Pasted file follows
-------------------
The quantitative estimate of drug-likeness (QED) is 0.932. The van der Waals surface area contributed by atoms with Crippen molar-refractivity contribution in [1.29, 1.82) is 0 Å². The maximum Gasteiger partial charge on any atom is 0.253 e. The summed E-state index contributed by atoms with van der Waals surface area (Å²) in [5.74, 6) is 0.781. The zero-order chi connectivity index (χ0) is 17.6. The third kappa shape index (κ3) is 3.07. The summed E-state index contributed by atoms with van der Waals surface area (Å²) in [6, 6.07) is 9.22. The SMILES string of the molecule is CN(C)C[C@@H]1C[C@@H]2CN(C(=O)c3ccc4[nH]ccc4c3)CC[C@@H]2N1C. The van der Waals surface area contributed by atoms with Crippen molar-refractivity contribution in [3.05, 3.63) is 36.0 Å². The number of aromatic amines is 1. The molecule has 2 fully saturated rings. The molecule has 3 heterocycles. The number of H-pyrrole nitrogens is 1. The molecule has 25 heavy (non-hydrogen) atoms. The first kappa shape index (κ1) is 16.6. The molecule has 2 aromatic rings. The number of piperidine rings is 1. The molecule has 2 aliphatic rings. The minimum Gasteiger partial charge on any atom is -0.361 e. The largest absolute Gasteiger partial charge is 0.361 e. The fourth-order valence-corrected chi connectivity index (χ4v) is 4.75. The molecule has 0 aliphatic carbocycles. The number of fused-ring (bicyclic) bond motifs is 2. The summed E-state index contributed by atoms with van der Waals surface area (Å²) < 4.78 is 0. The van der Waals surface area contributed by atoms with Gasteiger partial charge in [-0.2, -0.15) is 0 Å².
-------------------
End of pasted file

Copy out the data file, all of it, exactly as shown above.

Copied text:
The quantitative estimate of drug-likeness (QED) is 0.932. The van der Waals surface area contributed by atoms with Crippen molar-refractivity contribution in [1.29, 1.82) is 0 Å². The maximum Gasteiger partial charge on any atom is 0.253 e. The summed E-state index contributed by atoms with van der Waals surface area (Å²) in [5.74, 6) is 0.781. The zero-order chi connectivity index (χ0) is 17.6. The third kappa shape index (κ3) is 3.07. The summed E-state index contributed by atoms with van der Waals surface area (Å²) in [6, 6.07) is 9.22. The SMILES string of the molecule is CN(C)C[C@@H]1C[C@@H]2CN(C(=O)c3ccc4[nH]ccc4c3)CC[C@@H]2N1C. The van der Waals surface area contributed by atoms with Crippen molar-refractivity contribution in [3.05, 3.63) is 36.0 Å². The number of aromatic amines is 1. The molecule has 2 fully saturated rings. The molecule has 3 heterocycles. The number of H-pyrrole nitrogens is 1. The molecule has 25 heavy (non-hydrogen) atoms. The first kappa shape index (κ1) is 16.6. The molecule has 2 aromatic rings. The number of piperidine rings is 1. The molecule has 2 aliphatic rings. The minimum Gasteiger partial charge on any atom is -0.361 e. The largest absolute Gasteiger partial charge is 0.361 e. The fourth-order valence-corrected chi connectivity index (χ4v) is 4.75. The molecule has 0 aliphatic carbocycles. The number of fused-ring (bicyclic) bond motifs is 2. The summed E-state index contributed by atoms with van der Waals surface area (Å²) < 4.78 is 0. The van der Waals surface area contributed by atoms with Gasteiger partial charge in [-0.2, -0.15) is 0 Å².